Own Goal: NATO Just Gave Putin Great Propaganda Fodder
NATO Secretary-General Jens Stoltenberg is supposed to know better than this. The diplomatic and political heads of the NATO countries are supposed to know better than this.
Regardless of how much credulity one must have to accept Putin’s stated reasons for invading Ukraine, the lack of a plausible casus belli is not the same as a lack of any grievance or security concern whatsoever. One of Russia’s most significant security concerns is the possibility of Ukraine as a full NATO member.
Jens Stoltenberg, in public remarks today in Bucharest, just gave Putin a prime example of why that concern exists—that NATO genuinely does not like Russia. At all.
“NATO’s door is open,” Stoltenberg said. “Russia does not have a veto” on countries joining, he said in reference to the recent entry of North Macedonia and Montenegro into the security alliance. He said that Russian President Vladimir Putin “will get Finland and Sweden as NATO members” soon. The Nordic neighbors applied for membership in April, concerned that Russia might target them next.
“We stand by that, too, on membership for Ukraine,” the former Norwegian prime minister said.
While there is a certain truthfulness to the assertion that Putin’s decision to invade Ukraine was the primary motivator for historically neutral Sweden and Finland to opt to join the NATO alliance, there is no military nor political benefit to be gained by reminding Putin of it.
Yet Stoltenberg’s artless rhetoric does not stop with just bombastically claiming that “Russia does not have a veto.” He all but acknowledged that NATO is not merely interested in helping Ukraine defend itself, but wants the Russian bear declawed and pacified.
Many of NATO’s 30 allies believe the focus now must solely be on defeating Russia, and Stoltenberg stressed that any attempt to move ahead on membership could divide them.
“We are in the midst of a war and therefore we should do nothing that can undermine the unity of allies to provide military, humanitarian, financial support to Ukraine, because we must prevent President Putin from winning,” he said.
It is one thing for NATO to supply arms to Ukraine so it can adequately defend itself against Russia. It is one thing for NATO to staunchly defend Ukraine’s territorial integrity. It is quite another to speak openly of “defeating” Russia and preventing Putin from “winning.”
Stoltenberg essentially confirmed what I have articulated as NATO’s broad strategy with regards to Ukraine: NATO supplies the cannons, Ukraine supplies the cannon fodder. After Stoltenberg’s comments today, there can be no doubt that such is NATO’s overall strategy in Ukraine.
Yet, as with defending the notion of Ukraine acceding to the NATO alliance “someday”, there is neither political nor military benefit to speaking such quiet parts out loud.
One should bear in mind that, as with much of Putin’s propaganda, Ukraine was not at all on the cusp of acceding to NATO. Even though NATO and Ukraine have been partners since 1991, with the partnership formalized in 1997 with the Charter on a Distinctive Partnership between the North Atlantic Treaty Organization and Ukraine, Ukraine needed to resolve several issues including the status of the separatist movements in Donetsk and Luhansk and whether Crimea should be Russian or Ukrainian proper.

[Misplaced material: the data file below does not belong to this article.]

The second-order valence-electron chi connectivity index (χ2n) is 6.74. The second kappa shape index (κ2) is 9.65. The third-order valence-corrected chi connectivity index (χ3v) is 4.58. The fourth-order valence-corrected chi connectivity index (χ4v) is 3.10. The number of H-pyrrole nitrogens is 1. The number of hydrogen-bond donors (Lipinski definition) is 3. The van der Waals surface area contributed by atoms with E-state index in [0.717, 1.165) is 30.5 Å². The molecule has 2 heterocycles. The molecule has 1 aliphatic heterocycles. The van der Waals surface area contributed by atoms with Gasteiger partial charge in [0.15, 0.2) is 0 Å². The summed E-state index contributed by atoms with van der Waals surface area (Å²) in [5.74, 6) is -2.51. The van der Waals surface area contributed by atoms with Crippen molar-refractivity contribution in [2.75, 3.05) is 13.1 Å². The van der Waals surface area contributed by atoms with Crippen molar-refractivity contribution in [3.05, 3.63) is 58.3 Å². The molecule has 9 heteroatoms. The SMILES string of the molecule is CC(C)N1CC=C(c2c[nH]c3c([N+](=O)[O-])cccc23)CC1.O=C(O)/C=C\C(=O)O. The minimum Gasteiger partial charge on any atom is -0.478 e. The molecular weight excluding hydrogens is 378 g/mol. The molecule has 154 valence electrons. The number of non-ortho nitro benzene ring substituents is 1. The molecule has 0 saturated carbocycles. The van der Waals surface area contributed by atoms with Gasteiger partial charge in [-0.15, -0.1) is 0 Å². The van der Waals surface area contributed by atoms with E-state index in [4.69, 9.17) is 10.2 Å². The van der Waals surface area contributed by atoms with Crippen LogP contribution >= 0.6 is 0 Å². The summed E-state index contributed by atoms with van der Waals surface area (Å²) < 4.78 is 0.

The chronology of Ukraine’s relationship with NATO is important, because these signature events took place long before Putin was even made Prime Minister in 1999. Ukraine’s pro-NATO tilt has always been something Putin (and, by extension, Russia) has known and accepted, especially as Putin was more than happy to participate in US/NATO “threat reduction” programs under the auspices of the US Nunn-Lugar legislation.
Yet while the history of partnership and cooperation between Ukraine and NATO eviscerates any notion that there was an immediate existential threat facing Russia involving Ukraine, talk of Ukrainian accession to NATO now confirms for Putin that a strategic threat at the very least exists. One need only look at a map of NATO members to see Russia’s security concern.
Ukraine in NATO potentially puts an invading force less than 300 miles from Moscow, and with Finland on a glide path to NATO accession, Ukraine in NATO would put an hostile military alliance along virtually the whole of Russia’s European border.
Stoltenberg’s public remarks today confirmed several things that Putin is sure to use in creating propaganda for domestic consumption within Russia.
The NATO Alliance views Russia as an adversary.
NATO fully intends to encircle Russia.
NATO wants Russia’s military capabilities destroyed.
NATO intends to use the war in Ukraine to bleed away those capabilities—NATO’s strategy really is the simple, cynical, and brutal “NATO will supply the cannons, Ukraine will supply the cannon fodder.”
None of this is helpful towards finding some form of diplomatic off-ramp from the war in Ukraine. Regardless of the why and the wherefore of the war, the reality of the war is that Russian soldiers are bleeding and dying, Ukrainian soldiers are bleeding and dying, and Ukrainian civilians are bleeding and dying. The reality of the war is also that Europe’s economy is being battered and brutalized by the war, and that Russia’s economy is also being battered and brutalized by the war.
There is but one way for these realities to end, and that is for there to be an outbreak of peace.
There is but one way for there to be an outbreak of peace, and that is through diplomacy. Jens Stoltenberg today effectively took diplomacy and peace off the table, for no good reason and with no appreciable gain.
Putin when he invaded Ukraine chose war over peace. Jens Stoltenberg today made the same choice for war over peace.
Choosing war over peace is never a good choice, no matter who is speaking.
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